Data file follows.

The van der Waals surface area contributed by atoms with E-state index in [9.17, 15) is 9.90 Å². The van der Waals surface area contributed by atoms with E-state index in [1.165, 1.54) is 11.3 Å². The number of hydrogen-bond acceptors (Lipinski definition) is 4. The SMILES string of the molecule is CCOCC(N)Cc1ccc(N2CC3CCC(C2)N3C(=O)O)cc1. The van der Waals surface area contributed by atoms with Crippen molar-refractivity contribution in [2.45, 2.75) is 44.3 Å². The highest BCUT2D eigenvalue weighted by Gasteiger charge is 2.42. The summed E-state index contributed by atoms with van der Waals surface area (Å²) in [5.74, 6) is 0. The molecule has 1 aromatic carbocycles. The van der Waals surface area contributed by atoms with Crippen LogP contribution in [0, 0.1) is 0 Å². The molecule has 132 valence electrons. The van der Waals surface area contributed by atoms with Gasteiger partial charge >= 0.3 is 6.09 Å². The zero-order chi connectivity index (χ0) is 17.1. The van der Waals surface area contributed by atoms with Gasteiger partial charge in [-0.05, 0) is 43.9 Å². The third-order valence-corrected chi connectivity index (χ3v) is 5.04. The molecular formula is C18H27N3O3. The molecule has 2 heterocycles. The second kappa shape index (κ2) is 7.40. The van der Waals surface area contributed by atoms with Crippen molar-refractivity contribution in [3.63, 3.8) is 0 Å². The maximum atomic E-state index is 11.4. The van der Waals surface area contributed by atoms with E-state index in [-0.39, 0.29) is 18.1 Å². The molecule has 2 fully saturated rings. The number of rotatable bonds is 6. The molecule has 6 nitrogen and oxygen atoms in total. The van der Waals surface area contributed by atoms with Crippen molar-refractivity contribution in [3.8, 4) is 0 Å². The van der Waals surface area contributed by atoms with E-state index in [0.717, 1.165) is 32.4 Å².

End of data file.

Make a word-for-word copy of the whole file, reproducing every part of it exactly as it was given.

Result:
The van der Waals surface area contributed by atoms with E-state index in [9.17, 15) is 9.90 Å². The van der Waals surface area contributed by atoms with E-state index in [1.165, 1.54) is 11.3 Å². The number of hydrogen-bond acceptors (Lipinski definition) is 4. The SMILES string of the molecule is CCOCC(N)Cc1ccc(N2CC3CCC(C2)N3C(=O)O)cc1. The van der Waals surface area contributed by atoms with Crippen molar-refractivity contribution in [2.45, 2.75) is 44.3 Å². The highest BCUT2D eigenvalue weighted by Gasteiger charge is 2.42. The summed E-state index contributed by atoms with van der Waals surface area (Å²) in [5.74, 6) is 0. The molecule has 1 aromatic carbocycles. The van der Waals surface area contributed by atoms with Crippen LogP contribution in [0, 0.1) is 0 Å². The molecule has 132 valence electrons. The van der Waals surface area contributed by atoms with Gasteiger partial charge >= 0.3 is 6.09 Å². The zero-order chi connectivity index (χ0) is 17.1. The van der Waals surface area contributed by atoms with Gasteiger partial charge in [-0.05, 0) is 43.9 Å². The third-order valence-corrected chi connectivity index (χ3v) is 5.04. The molecular formula is C18H27N3O3. The molecule has 2 heterocycles. The second kappa shape index (κ2) is 7.40. The van der Waals surface area contributed by atoms with Crippen molar-refractivity contribution in [3.63, 3.8) is 0 Å². The maximum atomic E-state index is 11.4. The van der Waals surface area contributed by atoms with E-state index in [-0.39, 0.29) is 18.1 Å². The molecule has 2 fully saturated rings. The number of rotatable bonds is 6. The molecule has 6 nitrogen and oxygen atoms in total. The van der Waals surface area contributed by atoms with Crippen molar-refractivity contribution in [3.8, 4) is 0 Å². The van der Waals surface area contributed by atoms with E-state index in [0.717, 1.165) is 32.4 Å².